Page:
Of course this process of change is the principle of repentance. The sermons in the scriptures, from our living-day prophets and apostles, and from church pulpits foster a spirit of repentance centered on faith in Jesus Christ. It seems almost every Sunday I hear a message that touches on sins I myself am guilty of. This “call to repentance” is much needed and draws me closer to my Savior if I am humble.
    Now, this is where my question comes in. When more openly gay members begin attending church (which I pray they do!) will they be offended when a Sunday school lesson, a sacrament talk, or a passage of scripture read in class touches on the sin of engaging in homosexual behaviors? Or when the lesson touches on the doctrine of how “marriage between a man and a woman is ordained of God?” Will covering these subjects cause openly gay members to feel offended by heterosexual members? Will it cause them to stand up and leave or to not feel welcome? I hope no offense is taken, but surely these scenarios will arise and the reactions will be individual and case specific.
    But what are the members to do? Stop preaching repentance for fear of offending the alcoholics in the ward? Or stop condemning pornography in fear of offending the priesthood brethren who the bishop knows are struggling with it? Should we stop preaching marital fidelity in fear of offending the adulterer and having him stand up and walk out of class? Or should we hold our tongues in preaching repentance to the homosexual and walk on eggshells around openly gay members?
    Can you imagine the Savior altering or discontinuing His sermons in fear of offending the sinner? Of course you can’t, because he didn’t. In fact, his words were so sharp, so piercing, and so cutting that those who hardened their hearts and took offense where numbered among his persecutors.
    The day openly gay member attendance increases dramatically is a great day! It’s a day members need be more inclusive and loving. It’s a day more of God’s children are where He hopes they’ll be. And it’s also a day that His commandments and doctrine do not change. As long as the Gospel of Jesus Christ is taught at church, repentance will be the main takeaway. And homosexuality, listed among other acts of immorality such as incest, fornication, and adultery through the Lord’s written and spoken word, will be numbered among one of those sins we are to avoid and repent of.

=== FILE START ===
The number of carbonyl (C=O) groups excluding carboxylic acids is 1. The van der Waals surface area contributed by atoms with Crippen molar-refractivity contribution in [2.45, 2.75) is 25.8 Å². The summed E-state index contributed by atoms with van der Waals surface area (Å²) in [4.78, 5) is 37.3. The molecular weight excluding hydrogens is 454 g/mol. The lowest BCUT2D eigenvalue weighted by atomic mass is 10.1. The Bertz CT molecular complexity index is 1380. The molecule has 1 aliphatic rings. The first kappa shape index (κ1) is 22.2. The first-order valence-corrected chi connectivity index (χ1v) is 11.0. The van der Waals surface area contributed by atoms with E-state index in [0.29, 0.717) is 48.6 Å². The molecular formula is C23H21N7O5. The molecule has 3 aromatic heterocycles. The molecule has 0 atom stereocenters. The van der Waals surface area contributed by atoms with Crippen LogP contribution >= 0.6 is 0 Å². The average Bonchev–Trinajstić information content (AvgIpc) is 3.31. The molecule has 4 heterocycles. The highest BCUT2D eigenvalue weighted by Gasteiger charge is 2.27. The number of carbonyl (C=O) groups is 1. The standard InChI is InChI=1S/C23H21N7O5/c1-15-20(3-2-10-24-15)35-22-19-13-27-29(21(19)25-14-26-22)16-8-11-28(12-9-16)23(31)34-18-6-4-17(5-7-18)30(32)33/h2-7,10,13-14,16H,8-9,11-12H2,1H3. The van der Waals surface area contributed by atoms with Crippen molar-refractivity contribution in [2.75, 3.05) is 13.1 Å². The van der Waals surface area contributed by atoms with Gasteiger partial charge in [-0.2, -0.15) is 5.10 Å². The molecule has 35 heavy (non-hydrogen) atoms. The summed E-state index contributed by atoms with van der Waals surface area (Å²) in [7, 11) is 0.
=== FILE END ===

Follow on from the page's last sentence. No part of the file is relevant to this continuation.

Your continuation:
While my question clearly doesn’t have one answer, I hope it can spur conversation and prevent any of our brothers and sisters from being offended. I just hope when these scenarios arise that the teacher is always delivering the “call to repentance” in a spirit of love and that openly gay members will receive it with open and understanding hearts. If offense is taken, the Savior’s doctrine is the offender–NOT the member from whose mouth the doctrine came forth, as it is with all of our sins.

  5. Deb Carlsen says:

    I am so deeply touched by your words and your spirit. I was raised south of San Fransisco and learned early on not to choose friends by their color, religion or sexual orientation, or you could miss out on getting to know some amazing people. I joined this church after high school, attended Ricks, BYU Provo, been married to the same man for over 37 years,…. Yet my best friend from high school is gay. I don’t know if she knows that I know or not. We have never discussed it. I’ve never wanted her to feel like it’s a barrier. She knows that I am Mormon and that I love her and appreciate her. I wish she could feel as comfortable as you. And feel God’s love.
    Thank you so much for sharing,
    With love, Debby, your Sister in Christ

  6. Lainee Meis says:

    I am weeping for joy, Celeste . Carolin is my daughter! I did not even know she was giving this talk. I am so proud of her and her dynamic spirit is a testimony to me every day of what love truly is. I used to tell her when she was growing up that she was the perfect daughter. She would become very angry with me. When she told me she was gay, I was not surprised and it did not change anything about the way I felt about her. She was still the perfect daughter . She has taught me so much and continues to do so every day. I am so great full to be her mom!
    Lainee Meis

  7. Best talk I’ve ever heard in a Sacrament mtg! You brought the Savior’s love with you that day and wrapped us all in His embrace. Bless you Celeste. Your talk, along with the others, created a safe, accepting place for those of us on the edges. I felt I was in a holy place.

  8. Paige Thompson says:

    This was amazing! Congratulations Celeste! I will spread this word to as many people as I can. Thank you for being such an inspiration to so many. I hope this travels the world!

  9. Would that I could worship with my gay brothers and sisters in my local congregation and hear similar uplifting words. At the very least, I’m glad to read it online. Three cheers for this Seattle ward!